John 1:16

Discussion in 'The Gospels & Acts' started by Reformed Covenanter, Oct 10, 2018.

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  1. Reformed Covenanter

    Reformed Covenanter Puritan Board Doctor

    "And from his fullness we have all received, grace upon grace." (John 1:16). Reading one of Matthew Henry's sermons on this verse earlier, he suggested that the latter clause could be translated "grace instead of grace" (the Greek reads "χάριν ἀντὶ χάριτος"); and my Greek Interlinear agrees with this translation.

    Is anyone here able to comment further on this issue? If so, is the purpose of the text to teach us that there is a greater outpouring of grace in the New Testament? In view of verse 17, that conclusion would seem to make sense. Moreover, Strong's Concordance suggests that the preposition ἀντὶ may denote that the author is making a contrast.
     
  2. Ask Mr. Religion

    Ask Mr. Religion Flatly Unflappable

    Calvin is instructive on John 1:16:

    And, grace for grace. In what manner Augustine explains this passage is well known - that all the blessings which God bestows upon us from time to time, and at length life everlasting, are not granted as the reward due to our merits, but that it proceeds from pure liberality that God thus rewards former grace, and crowns his own gifts in us. This is piously and judiciously said, but has nothing to do with the present passage.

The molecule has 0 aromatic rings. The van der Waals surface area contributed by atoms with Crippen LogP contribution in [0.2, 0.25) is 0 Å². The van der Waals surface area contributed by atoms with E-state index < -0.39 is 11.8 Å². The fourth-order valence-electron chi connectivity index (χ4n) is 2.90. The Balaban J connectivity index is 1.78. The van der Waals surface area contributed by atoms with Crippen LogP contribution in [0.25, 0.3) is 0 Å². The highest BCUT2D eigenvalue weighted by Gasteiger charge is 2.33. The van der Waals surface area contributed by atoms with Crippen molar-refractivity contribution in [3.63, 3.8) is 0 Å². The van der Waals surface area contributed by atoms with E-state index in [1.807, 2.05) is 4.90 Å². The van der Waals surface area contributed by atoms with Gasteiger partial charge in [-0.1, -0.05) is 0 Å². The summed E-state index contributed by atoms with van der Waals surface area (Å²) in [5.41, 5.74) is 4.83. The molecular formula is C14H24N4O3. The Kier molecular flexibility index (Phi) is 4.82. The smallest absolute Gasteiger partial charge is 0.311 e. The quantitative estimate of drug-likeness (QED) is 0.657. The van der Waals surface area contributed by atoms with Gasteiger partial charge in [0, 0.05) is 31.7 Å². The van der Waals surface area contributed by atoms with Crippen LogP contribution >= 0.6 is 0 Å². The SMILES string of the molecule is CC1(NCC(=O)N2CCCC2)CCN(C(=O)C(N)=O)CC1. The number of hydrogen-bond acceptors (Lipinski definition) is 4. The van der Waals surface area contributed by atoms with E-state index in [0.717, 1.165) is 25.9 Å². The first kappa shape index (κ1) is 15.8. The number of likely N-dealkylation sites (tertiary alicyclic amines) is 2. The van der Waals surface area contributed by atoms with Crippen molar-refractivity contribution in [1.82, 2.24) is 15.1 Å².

The meaning would be more simple if you were to take the word for (ἀντὶ) comparatively, as meaning, that whatever graces God bestows on us, proceed equally from the same source. It might also be taken as pointing out the final cause, that we now receive grace, that God may one day fulfill the work of our salvation, which will be the fulfillment of grace.

    For my own part, I agree with the opinion of those who say that we are watered with the graces which were poured out on Christ; for what we receive from Christ he does not bestow upon us as being God, but the Father communicated to him what would flow to us as through a channel. This is the anointing with which he was anointed, that he might anoint us all along with him. Hence, too, he is called Christ, (the Anointed,) and we are called Christians.​
     
  3. Cymro

    Cymro Puritan Board Junior

    Drawing from the misty past, I recollect one stating that, grace for grace means ,“the grace lost by Adam is restored in Christ the last Adam.” Which would suit “instead or for.”
     
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